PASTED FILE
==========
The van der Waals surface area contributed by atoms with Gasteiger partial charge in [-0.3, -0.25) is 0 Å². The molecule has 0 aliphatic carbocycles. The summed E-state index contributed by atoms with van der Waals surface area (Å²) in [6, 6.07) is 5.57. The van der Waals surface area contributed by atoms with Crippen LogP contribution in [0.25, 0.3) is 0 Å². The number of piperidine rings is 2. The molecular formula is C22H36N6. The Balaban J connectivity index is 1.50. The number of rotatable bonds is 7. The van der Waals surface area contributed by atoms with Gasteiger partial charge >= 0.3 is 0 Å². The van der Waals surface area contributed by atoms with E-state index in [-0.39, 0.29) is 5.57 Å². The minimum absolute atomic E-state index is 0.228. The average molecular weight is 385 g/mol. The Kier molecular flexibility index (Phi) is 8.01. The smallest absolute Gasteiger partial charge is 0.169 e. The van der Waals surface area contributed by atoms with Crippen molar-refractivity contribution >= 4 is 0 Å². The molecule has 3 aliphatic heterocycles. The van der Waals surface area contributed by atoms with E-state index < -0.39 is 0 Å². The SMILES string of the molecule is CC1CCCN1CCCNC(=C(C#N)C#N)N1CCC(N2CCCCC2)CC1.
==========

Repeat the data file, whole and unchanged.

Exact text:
The van der Waals surface area contributed by atoms with Gasteiger partial charge in [-0.3, -0.25) is 0 Å². The molecule has 0 aliphatic carbocycles. The summed E-state index contributed by atoms with van der Waals surface area (Å²) in [6, 6.07) is 5.57. The van der Waals surface area contributed by atoms with Crippen LogP contribution in [0.25, 0.3) is 0 Å². The number of piperidine rings is 2. The molecular formula is C22H36N6. The Balaban J connectivity index is 1.50. The number of rotatable bonds is 7. The van der Waals surface area contributed by atoms with Gasteiger partial charge >= 0.3 is 0 Å². The van der Waals surface area contributed by atoms with E-state index in [-0.39, 0.29) is 5.57 Å². The minimum absolute atomic E-state index is 0.228. The average molecular weight is 385 g/mol. The Kier molecular flexibility index (Phi) is 8.01. The smallest absolute Gasteiger partial charge is 0.169 e. The van der Waals surface area contributed by atoms with Crippen molar-refractivity contribution >= 4 is 0 Å². The molecule has 3 aliphatic heterocycles. The van der Waals surface area contributed by atoms with E-state index < -0.39 is 0 Å². The SMILES string of the molecule is CC1CCCN1CCCNC(=C(C#N)C#N)N1CCC(N2CCCCC2)CC1.